Add a great cast and you’ve have a hell of movie. Luckily, this movies has that too with Danny Pudi (Community) and Emily Chang in the lead roles. Together they enjoy an easy and sincere chemistry as a married couple at odds over whether to have a child (she wants one, he’s not so sure). Once they learn that their best friends (Maiara Walsh and Eddie Alfano) are in the same boat (but with the roles switched) the plot and hi-jinx ensue. But also it’s where the films problems begin.

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VIFF Review: ‘Assholes: A Theory’ is a disappointment

Posted by Matthew on September 25, 2019
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Assholes: A Theory / VIFF 2019

Everyone knows one. A friend or acquaintance you tolerate because a shared history or friend circle. He’s an asshole, but he’s your asshole. But why is he such an asshole?

Assholes: A Theory wants to explore the this segment of society. Why are people Assholes? How are they assholes? Can we distinguish different kinds of assholes? What kind of behaviour is asshole behaviour? What can we do about it?

A documentary with such a strong setup could be equal parts fascinating and hilarious. Unfortunately this is not that documentary, as while there are a few laughs and a few interesting examinations, the film peters out before it starts to hit the meat of the problem.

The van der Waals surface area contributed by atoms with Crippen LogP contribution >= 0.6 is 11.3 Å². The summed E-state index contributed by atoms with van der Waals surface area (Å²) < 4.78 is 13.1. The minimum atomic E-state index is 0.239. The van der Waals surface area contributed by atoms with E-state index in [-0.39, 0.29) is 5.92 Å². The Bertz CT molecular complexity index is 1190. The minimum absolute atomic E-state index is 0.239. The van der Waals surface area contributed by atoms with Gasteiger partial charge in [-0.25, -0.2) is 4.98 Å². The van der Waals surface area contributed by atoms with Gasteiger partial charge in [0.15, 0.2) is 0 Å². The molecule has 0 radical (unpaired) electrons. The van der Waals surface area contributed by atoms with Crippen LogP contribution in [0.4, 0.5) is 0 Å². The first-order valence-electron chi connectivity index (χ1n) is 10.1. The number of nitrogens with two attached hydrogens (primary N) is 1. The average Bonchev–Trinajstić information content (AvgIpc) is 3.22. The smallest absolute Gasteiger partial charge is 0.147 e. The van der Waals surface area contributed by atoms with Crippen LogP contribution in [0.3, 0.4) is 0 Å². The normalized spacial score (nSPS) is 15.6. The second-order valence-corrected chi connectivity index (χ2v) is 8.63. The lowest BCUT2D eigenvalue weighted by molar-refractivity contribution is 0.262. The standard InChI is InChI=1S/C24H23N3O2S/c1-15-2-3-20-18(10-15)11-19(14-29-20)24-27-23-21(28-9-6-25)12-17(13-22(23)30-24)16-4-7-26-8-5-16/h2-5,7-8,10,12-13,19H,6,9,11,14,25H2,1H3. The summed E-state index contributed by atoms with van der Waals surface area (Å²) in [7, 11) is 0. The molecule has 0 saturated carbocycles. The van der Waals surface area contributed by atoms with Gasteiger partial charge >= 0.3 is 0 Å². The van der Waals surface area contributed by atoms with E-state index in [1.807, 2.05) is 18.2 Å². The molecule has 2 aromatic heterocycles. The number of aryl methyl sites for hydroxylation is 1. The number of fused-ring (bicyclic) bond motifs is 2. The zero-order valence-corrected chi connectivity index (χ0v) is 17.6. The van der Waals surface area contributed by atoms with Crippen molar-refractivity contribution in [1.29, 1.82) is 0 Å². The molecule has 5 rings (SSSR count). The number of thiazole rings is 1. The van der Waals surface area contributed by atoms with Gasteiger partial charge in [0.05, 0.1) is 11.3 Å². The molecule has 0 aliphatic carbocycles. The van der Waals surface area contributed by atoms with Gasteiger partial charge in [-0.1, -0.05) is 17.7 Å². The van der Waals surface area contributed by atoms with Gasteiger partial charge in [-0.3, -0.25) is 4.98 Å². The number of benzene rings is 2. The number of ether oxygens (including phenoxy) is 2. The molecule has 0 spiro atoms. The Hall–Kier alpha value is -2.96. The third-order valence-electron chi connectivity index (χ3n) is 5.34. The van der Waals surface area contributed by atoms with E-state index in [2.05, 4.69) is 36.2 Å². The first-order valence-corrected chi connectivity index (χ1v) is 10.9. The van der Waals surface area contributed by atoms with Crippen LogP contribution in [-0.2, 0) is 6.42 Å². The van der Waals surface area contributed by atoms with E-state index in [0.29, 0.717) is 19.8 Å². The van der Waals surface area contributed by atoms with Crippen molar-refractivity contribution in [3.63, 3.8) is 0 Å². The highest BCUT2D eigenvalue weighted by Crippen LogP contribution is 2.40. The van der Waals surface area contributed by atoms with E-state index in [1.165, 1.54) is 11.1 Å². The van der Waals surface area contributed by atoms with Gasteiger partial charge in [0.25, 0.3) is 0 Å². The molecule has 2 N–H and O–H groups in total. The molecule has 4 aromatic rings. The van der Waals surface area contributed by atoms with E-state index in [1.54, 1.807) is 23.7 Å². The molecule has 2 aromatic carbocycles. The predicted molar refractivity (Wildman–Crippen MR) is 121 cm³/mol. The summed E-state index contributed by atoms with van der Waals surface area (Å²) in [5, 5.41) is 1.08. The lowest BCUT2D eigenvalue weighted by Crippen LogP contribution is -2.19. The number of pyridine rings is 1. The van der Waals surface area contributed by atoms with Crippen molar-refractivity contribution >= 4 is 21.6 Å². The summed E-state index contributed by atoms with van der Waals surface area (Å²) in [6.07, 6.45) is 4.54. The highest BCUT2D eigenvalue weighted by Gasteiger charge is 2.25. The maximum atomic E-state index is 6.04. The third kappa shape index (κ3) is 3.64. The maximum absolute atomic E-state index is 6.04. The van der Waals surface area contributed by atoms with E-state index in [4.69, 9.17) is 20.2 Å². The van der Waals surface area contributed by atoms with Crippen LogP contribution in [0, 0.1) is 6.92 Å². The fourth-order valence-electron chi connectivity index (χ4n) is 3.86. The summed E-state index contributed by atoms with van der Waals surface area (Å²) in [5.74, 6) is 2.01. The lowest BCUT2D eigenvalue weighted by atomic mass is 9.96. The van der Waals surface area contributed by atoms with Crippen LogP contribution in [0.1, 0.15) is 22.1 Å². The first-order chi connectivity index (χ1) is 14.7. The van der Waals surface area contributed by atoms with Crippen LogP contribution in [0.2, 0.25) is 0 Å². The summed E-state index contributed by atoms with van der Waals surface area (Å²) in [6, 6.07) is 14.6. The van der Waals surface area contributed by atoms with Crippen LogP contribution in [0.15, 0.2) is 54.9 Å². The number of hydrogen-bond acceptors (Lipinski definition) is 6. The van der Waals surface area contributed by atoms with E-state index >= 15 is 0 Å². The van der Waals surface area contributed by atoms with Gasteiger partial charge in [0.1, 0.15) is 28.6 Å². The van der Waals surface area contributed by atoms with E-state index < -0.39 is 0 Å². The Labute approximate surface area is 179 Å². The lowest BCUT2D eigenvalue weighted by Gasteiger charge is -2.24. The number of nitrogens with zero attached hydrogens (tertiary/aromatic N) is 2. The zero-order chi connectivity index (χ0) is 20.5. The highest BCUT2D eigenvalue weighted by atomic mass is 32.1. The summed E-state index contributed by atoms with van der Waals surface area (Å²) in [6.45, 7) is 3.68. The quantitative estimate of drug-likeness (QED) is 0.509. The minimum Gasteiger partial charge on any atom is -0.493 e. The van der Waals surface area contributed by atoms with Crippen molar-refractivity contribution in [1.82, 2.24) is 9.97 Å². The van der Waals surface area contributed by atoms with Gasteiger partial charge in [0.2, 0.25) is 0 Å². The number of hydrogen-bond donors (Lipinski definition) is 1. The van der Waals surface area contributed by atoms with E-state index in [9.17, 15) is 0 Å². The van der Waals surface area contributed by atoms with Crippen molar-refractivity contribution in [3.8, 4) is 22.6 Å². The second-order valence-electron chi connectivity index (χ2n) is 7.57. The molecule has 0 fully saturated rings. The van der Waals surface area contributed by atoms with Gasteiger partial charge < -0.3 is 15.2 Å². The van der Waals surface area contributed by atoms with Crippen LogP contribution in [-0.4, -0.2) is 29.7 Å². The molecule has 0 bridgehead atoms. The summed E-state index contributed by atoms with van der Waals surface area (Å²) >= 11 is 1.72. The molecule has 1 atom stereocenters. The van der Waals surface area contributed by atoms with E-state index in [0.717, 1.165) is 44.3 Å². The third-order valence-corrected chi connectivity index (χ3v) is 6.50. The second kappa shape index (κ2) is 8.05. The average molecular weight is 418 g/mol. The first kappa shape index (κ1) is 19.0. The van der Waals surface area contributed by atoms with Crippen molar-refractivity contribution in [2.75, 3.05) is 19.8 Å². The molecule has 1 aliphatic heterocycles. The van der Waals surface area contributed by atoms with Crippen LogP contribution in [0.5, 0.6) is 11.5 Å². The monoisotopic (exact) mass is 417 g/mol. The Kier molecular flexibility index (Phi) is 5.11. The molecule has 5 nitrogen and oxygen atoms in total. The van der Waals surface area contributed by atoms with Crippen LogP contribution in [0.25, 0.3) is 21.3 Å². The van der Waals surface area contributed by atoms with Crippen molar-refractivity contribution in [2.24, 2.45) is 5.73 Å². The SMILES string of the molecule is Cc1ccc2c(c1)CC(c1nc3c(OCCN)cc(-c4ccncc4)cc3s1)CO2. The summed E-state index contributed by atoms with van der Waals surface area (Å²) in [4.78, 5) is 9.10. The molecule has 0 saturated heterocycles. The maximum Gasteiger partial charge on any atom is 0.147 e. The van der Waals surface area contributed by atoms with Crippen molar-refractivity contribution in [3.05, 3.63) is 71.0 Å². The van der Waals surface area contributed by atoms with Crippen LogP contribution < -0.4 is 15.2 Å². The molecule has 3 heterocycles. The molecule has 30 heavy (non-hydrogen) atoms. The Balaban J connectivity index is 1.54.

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VIFF Review: “Ursula von Rydingsvard: Into Her Own” highlights a lifetime of art

Posted by Matthew on September 24, 2019
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Ursula von Rydingsvard: Into Her Own / VIFF 2019

Documentaries are a difficult thing. The amount of time spent with the subject and the amount of footage shot compared to what’s used in the finished product, are both monumental. One needs a compelling subject with a compelling story to tell, and those are not as easy to come by as many would probably assume.

Luckily, Ursula von Rydingsvard is a compelling subject. A woman at the forefront of the contemporary art scene creating massive sculptures of cedar wood, bronze, and copper, she has been a creative force since the 1970s. She felt a life long determination to be an artist, a drive recalled by everyone in the film from her brother to to her patrons, but with a runtime of only 57 minutes this film a little light on the details of the story of this drive.

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VIFF Review: ‘White Lie’ is a tense psychological drama

Posted by Matthew on September 23, 2019
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White Lie / VIFF 2019

The problem with telling a lie –even a white lie– is that in order to maintain it you have to tell more of them. Each new lie you tell builds on the ones you’ve already told until one day instead of maintaining some small mistruth you’re maintaining an entire narrative that you can barely keep straight.